Lakes, ponds, ditches and slow rivers. Currently known from 3 sites, though may be considerably more widespread.

Contributes to BARS target: T2: Ensure adult colonies are present at 6 sites by 2010.

Window Winged Sedge (Hagenella clathrate)

The principal larval habitat is very small pools shaded by tussocks (primarily of Molinia). Associated with the margins of mire systems. Threatened by habitat loss due to site drying as trees invade.

Contributes to species action S3: Develop a way of increasing extent of small pool habitat at Chartley and Whixall to maintain and extend extent of a site that is utilised by this species.

Fen Raft Spider (Dolomedes plantarius)

At the margin of peat pools on Redgrave and Lopham Fen, on grazing marsh ditches in the Pevensey Levels and on a disused canal in south Wales..

Potentially contributes to BARS targets: T1 Increase the overall range of the fen raft spider at Redgrave & Lopham Fen to 13 Ha of habitat occupied 3 years in 5 by 2010 and to 65 Ha by 2020. T2 No overall decrease in occupied range of fen raft spider at Pevensey Levels from that recorded in 1990 at any time. T3: Number of sites with sustainable populations of fen raft spider should be increased by 6 by 2010. By 2020 sites with sustainable populations should be increased to 12.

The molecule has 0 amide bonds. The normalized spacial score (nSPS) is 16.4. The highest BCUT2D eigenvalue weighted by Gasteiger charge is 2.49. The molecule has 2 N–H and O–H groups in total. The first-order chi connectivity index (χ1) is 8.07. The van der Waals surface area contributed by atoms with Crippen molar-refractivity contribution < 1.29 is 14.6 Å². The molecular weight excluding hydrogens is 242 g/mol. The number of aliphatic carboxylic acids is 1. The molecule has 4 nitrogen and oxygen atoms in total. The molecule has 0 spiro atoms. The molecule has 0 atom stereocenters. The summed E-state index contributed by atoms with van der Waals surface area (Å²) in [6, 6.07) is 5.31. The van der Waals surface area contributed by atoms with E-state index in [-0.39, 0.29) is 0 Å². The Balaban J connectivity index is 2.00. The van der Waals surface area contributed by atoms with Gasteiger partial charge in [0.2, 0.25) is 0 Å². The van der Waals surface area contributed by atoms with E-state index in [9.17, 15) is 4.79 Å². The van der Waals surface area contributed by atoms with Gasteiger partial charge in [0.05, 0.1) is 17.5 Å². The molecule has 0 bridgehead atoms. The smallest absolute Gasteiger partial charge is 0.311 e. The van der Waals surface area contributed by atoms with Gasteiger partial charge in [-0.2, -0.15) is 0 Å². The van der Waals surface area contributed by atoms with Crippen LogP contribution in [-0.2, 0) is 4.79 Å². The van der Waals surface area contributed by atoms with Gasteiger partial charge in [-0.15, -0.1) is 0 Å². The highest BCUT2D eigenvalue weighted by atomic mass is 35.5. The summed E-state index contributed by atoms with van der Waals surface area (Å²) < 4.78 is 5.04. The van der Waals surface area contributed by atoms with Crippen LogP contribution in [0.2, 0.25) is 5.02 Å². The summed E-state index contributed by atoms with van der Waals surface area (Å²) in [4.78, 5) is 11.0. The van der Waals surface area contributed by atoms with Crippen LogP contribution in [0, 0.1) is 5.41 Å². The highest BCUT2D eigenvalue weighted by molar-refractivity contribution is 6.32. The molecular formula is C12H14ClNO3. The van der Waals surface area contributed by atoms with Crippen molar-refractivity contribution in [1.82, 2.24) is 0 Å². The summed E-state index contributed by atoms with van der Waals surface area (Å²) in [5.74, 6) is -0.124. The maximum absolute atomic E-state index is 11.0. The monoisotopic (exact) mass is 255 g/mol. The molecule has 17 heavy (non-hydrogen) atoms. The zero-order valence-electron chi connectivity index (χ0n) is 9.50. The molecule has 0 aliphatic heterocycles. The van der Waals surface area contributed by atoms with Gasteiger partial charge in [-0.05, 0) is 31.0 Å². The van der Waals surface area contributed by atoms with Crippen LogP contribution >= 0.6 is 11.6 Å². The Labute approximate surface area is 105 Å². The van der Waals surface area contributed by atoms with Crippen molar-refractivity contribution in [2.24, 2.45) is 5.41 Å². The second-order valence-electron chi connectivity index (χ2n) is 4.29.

Natterjack Toad (Epidaleacalamita)

Found almost entirely on three habitat types: sand dunes, saltmarsh and lowland heath. The key habitat requirements are shallow (often ephemeral), warm ponds for breeding and open, sandy terrestrial habitats for foraging, dispersal and hibernation

Contributes to priority species action to S2: species specific action: Increasing the species range (and numbers of populations, by translocation and habitat improvement) is necessary to restore it to its former range. This requires habitat extent to be increased with better linkage between sub-populations. Could be included as part of heathland, saltmarsh or sand dune habitat plans, but only if species specific requirements are acknowledged and implemented.